Contact-Free Baby Monitor Uses White Noise to Monitor Breathing

Echolocation technologies can detect objects by measuring how long it takes sound to bounce off […]

Echolocation technologies can detect objects by measuring how long it takes sound to bounce off them. This is used to detect submarines underwater, but now to also measure a child’s breathing while delivering soothing, and sleep inducing, white noise.
Next week, researchers from the University of Washington will be at the MobiCom 2019 conference in Mexico to present their BreathJunior respiration monitor. The technology inside the device is loosely based on the Amazon Echo, a smart speaker that can talk and listen at the same time.
BreathJunior emits what seems like random white noise into the room, and at the same time it listens for the sound it generates to bounce back from nearby walls, as well as the sleeping child. Because the noise isn’t really random, using a bit of algorithmic magic, the system monitors how the returning white noise is slightly modulated as the sleeping child breathes in and out.

To help spot the breathing signal, it was important for the system to be able to accurately measure how far it is from the child and focus on the reflecting sounds coming from that direction. Since, like the Amazon Echo, the system has an array of microphones, it can triangulate where the child’s chest is after a few seconds.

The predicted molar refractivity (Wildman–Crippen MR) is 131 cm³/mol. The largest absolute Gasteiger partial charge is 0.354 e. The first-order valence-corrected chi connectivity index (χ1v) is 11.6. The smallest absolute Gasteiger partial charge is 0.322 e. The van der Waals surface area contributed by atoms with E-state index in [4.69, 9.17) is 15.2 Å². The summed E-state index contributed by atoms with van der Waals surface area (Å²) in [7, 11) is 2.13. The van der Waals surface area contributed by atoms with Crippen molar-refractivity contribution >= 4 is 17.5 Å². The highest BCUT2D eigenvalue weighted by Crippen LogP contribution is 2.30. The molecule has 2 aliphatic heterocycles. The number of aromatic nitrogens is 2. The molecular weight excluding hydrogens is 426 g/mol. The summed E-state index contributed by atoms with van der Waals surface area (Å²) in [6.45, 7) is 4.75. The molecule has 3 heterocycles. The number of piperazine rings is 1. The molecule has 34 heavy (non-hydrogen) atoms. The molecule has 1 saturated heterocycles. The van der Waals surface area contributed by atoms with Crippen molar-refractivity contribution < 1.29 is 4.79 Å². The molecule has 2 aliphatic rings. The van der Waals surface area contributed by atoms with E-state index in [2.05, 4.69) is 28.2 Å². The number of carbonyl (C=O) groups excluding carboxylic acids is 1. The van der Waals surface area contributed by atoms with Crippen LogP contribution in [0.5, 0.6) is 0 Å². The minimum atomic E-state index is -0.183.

The BreathJunior system was first developed using a mechanical model of a child, but was then tried with five kids at a neonatal intensive care unit. The system, which should run as an app or skill on existing smart speakers, showed great correlation with the in-hospital’s standard patient monitors. The system can also, naturally, detect the kids crying and moving about.
“One of the biggest challenges new parents face is making sure their babies get enough sleep. They also want to monitor their children while they’re sleeping. With this in mind, we sought to develop a system that combines soothing white noise with the ability to unobtrusively measure an infant’s motion and breathing,” said study co-author Dr. Jacob Sunshine, an assistant professor of anesthesiology and pain medicine at the University of Washington School of Medicine.
“Infants in the NICU are more likely to have either quite high or very slow breathing rates, which is why the NICU monitors their breathing so closely,” added Sunshine. “BreathJunior holds potential for parents who want to use white noise to help their child sleep and who also want a way to monitor their child’s breathing and motion. It also has appeal as a tool for monitoring breathing in the subset of infants in whom home respiratory monitoring is clinically indicated, as well as in hospital environments where doctors want to use unwired respiratory monitoring.
Via: University of Washington

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